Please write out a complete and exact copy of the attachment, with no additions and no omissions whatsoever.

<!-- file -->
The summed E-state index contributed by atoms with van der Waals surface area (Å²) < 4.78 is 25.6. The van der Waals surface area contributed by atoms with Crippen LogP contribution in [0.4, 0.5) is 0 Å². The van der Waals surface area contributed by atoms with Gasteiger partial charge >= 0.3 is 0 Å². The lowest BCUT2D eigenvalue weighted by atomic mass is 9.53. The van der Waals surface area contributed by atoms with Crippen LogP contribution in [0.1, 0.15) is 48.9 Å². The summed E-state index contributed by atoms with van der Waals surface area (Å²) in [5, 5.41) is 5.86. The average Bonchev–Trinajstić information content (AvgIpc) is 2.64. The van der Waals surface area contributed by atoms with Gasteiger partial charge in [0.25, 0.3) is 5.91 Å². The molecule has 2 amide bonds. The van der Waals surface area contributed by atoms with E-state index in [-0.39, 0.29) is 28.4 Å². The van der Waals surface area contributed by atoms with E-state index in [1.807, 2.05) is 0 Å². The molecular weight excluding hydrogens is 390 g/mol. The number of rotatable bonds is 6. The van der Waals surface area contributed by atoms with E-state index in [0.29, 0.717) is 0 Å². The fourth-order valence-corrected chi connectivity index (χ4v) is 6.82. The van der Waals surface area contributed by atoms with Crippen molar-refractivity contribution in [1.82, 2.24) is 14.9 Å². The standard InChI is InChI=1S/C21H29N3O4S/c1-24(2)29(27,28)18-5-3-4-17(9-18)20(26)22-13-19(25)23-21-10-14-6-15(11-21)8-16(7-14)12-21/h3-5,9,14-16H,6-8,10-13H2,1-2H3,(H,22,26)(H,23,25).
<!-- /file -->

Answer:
The summed E-state index contributed by atoms with van der Waals surface area (Å²) < 4.78 is 25.6. The van der Waals surface area contributed by atoms with Crippen LogP contribution in [0.4, 0.5) is 0 Å². The van der Waals surface area contributed by atoms with Gasteiger partial charge >= 0.3 is 0 Å². The lowest BCUT2D eigenvalue weighted by atomic mass is 9.53. The van der Waals surface area contributed by atoms with Crippen LogP contribution in [0.1, 0.15) is 48.9 Å². The summed E-state index contributed by atoms with van der Waals surface area (Å²) in [5, 5.41) is 5.86. The average Bonchev–Trinajstić information content (AvgIpc) is 2.64. The van der Waals surface area contributed by atoms with Gasteiger partial charge in [0.25, 0.3) is 5.91 Å². The molecule has 2 amide bonds. The van der Waals surface area contributed by atoms with E-state index in [-0.39, 0.29) is 28.4 Å². The van der Waals surface area contributed by atoms with E-state index in [1.807, 2.05) is 0 Å². The molecular weight excluding hydrogens is 390 g/mol. The number of rotatable bonds is 6. The van der Waals surface area contributed by atoms with E-state index in [0.29, 0.717) is 0 Å². The fourth-order valence-corrected chi connectivity index (χ4v) is 6.82. The van der Waals surface area contributed by atoms with Crippen molar-refractivity contribution in [1.82, 2.24) is 14.9 Å². The standard InChI is InChI=1S/C21H29N3O4S/c1-24(2)29(27,28)18-5-3-4-17(9-18)20(26)22-13-19(25)23-21-10-14-6-15(11-21)8-16(7-14)12-21/h3-5,9,14-16H,6-8,10-13H2,1-2H3,(H,22,26)(H,23,25).